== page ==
When Sen. John McCain said last week that he would work to block any Supreme Court nominee a president Hillary Clinton would name, it raised some eyebrows. Republican senators pledged not to take up any nominee to fill the late Justice Antonin Scalia’s seat until after the election, but that stance expires January 20 (regardless of any lame-duck machinations).
When Senate Majority Leader Mitch McConnell announced the #NoHearingNoVote position, he argued that, given the nation’s polarization and that the next justice could swing the balance of the Supreme Court, this election-year vacancy should be filled by the people’s choice.
It was a principled position, but a controversial and risky one. Yet McConnell’s calculus has been borne out. Not only has his caucus stuck with it, but it seems the voters concerned about Republican “obstruction” wouldn’t vote GOP anyway. Senate Judiciary Committee Chairman Charles Grassley of Iowa has faced the brunt of the “do your job” attack and is pulling away in the polls—regardless of the negative Donald Trump effect.
But the McCain volley, launched while campaigning for embattled Pennsylvania Sen. Pat Toomey, is something new: are Republicans really planning to keep that seat empty for four (even eight) years if Clinton wins? (Presumably this would be in a scenario where they keep the Senate; Democrats would surely get rid of the filibuster if it came to that.) Doesn’t that expose their motivations as purely partisan regardless of their high-minded rhetoric?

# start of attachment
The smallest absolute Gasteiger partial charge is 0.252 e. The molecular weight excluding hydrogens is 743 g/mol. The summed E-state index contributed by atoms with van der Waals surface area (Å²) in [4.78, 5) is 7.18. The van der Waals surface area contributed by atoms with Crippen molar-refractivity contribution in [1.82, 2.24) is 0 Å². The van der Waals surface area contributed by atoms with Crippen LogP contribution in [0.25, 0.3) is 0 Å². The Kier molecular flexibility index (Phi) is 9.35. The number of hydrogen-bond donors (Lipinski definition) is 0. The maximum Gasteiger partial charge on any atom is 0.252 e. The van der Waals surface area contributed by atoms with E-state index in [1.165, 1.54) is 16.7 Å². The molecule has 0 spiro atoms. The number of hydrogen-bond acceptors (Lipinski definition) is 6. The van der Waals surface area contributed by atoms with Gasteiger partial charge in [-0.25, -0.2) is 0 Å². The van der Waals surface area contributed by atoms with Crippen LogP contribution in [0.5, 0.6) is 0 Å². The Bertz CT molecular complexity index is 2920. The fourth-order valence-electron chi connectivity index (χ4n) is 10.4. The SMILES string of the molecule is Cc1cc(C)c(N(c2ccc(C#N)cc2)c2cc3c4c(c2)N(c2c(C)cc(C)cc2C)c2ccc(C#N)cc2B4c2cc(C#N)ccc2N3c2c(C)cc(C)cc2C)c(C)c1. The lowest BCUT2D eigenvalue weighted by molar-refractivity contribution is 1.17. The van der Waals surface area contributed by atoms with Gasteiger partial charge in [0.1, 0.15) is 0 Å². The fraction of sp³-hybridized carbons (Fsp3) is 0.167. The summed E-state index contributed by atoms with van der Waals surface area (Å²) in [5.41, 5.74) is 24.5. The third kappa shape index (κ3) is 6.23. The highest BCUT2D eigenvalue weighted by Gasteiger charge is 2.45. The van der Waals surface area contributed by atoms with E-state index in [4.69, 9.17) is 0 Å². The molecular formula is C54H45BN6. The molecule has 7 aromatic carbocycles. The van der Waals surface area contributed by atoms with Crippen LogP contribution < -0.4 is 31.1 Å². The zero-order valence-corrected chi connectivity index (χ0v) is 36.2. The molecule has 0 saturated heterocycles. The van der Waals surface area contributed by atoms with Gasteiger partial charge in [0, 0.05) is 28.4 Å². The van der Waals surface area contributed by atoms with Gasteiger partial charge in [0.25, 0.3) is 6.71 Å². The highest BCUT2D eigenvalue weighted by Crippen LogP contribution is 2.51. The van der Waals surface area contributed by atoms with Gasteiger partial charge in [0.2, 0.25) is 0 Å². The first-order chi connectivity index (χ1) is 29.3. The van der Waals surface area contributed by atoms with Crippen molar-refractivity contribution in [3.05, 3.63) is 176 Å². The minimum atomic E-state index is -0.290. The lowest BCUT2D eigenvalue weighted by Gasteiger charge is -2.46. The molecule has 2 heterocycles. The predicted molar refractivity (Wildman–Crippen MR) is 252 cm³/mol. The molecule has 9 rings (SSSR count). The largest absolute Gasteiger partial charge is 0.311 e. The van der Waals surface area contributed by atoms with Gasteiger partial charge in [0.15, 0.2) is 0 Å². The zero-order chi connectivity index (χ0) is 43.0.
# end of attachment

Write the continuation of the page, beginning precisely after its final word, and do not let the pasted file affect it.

As a matter of constitutional law, the Senate is fully within its powers to let the Supreme Court literally die out.
The Constitution Allows It
Well, let’s get one thing out of the way first: the Constitution is completely silent on all this. It’s the president’s job to nominate and the Senate’s to provide “advice and consent,” but there’s no further textual explication.
During the battle over the current vacancy, some senators have said they’ve fulfilled their duty by giving President Obama the advice that they simply won’t confirm anyone. (Also, why hold farcical hearings that would be even more Kabuki theatre than what we’ve come to expect?) The voters seem to have evaluated this position and found it acceptable, although of course the GOP may lose its Senate majority for other reasons.
Similarly, if a majority of senators refused to confirm anyone to any offices, or pass anylegislation whatsoever, that’s their prerogative. As a matter of constitutional law, the Senate is fully within its powers to let the Supreme Court die out, literally. I’m not sure such a position is politically tenable—barring some extraordinary circumstance like overwhelming public opinion against the legitimacy of the sitting president—but it’s definitely constitutional.
But that’s not what McCain meant. He’s not a lawyer and indeed walked back his comments, saying through a spokeswoman that while “Hillary Clinton has a clear record of supporting liberal judicial nominees,” he would “thoroughly examine the record of any Supreme Court nominee … and vote for or against that individual based on their qualifications as he has done throughout his career.” Reading between the lines, he expects to reject Clinton’s nominees because they’re too progressive, but he’ll certainly make sure of that fact before voting that way.